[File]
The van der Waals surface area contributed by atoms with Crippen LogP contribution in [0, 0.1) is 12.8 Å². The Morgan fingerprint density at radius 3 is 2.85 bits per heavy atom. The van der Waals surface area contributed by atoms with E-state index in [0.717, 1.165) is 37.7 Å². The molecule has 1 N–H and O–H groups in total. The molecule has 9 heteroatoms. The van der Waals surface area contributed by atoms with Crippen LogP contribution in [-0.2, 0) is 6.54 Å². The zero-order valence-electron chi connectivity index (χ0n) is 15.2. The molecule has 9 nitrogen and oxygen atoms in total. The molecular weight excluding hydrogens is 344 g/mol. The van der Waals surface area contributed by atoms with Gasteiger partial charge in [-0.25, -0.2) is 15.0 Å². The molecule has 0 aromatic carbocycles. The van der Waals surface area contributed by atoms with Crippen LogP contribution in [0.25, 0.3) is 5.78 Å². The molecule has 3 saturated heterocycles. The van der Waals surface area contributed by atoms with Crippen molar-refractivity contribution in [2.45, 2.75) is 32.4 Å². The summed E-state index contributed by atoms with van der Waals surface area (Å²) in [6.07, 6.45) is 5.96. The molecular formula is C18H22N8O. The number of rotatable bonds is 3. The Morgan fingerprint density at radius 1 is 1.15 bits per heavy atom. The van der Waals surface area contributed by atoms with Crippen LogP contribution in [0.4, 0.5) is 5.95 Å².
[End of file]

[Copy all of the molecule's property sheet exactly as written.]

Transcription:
The van der Waals surface area contributed by atoms with Crippen LogP contribution in [0, 0.1) is 12.8 Å². The Morgan fingerprint density at radius 3 is 2.85 bits per heavy atom. The van der Waals surface area contributed by atoms with E-state index in [0.717, 1.165) is 37.7 Å². The molecule has 1 N–H and O–H groups in total. The molecule has 9 heteroatoms. The van der Waals surface area contributed by atoms with Crippen LogP contribution in [-0.2, 0) is 6.54 Å². The zero-order valence-electron chi connectivity index (χ0n) is 15.2. The molecule has 9 nitrogen and oxygen atoms in total. The molecular weight excluding hydrogens is 344 g/mol. The van der Waals surface area contributed by atoms with Gasteiger partial charge in [-0.25, -0.2) is 15.0 Å². The molecule has 0 aromatic carbocycles. The van der Waals surface area contributed by atoms with Crippen LogP contribution in [0.25, 0.3) is 5.78 Å². The molecule has 3 saturated heterocycles. The van der Waals surface area contributed by atoms with Crippen molar-refractivity contribution in [2.45, 2.75) is 32.4 Å². The summed E-state index contributed by atoms with van der Waals surface area (Å²) in [6.07, 6.45) is 5.96. The molecular formula is C18H22N8O. The number of rotatable bonds is 3. The Morgan fingerprint density at radius 1 is 1.15 bits per heavy atom. The van der Waals surface area contributed by atoms with Crippen LogP contribution in [0.4, 0.5) is 5.95 Å².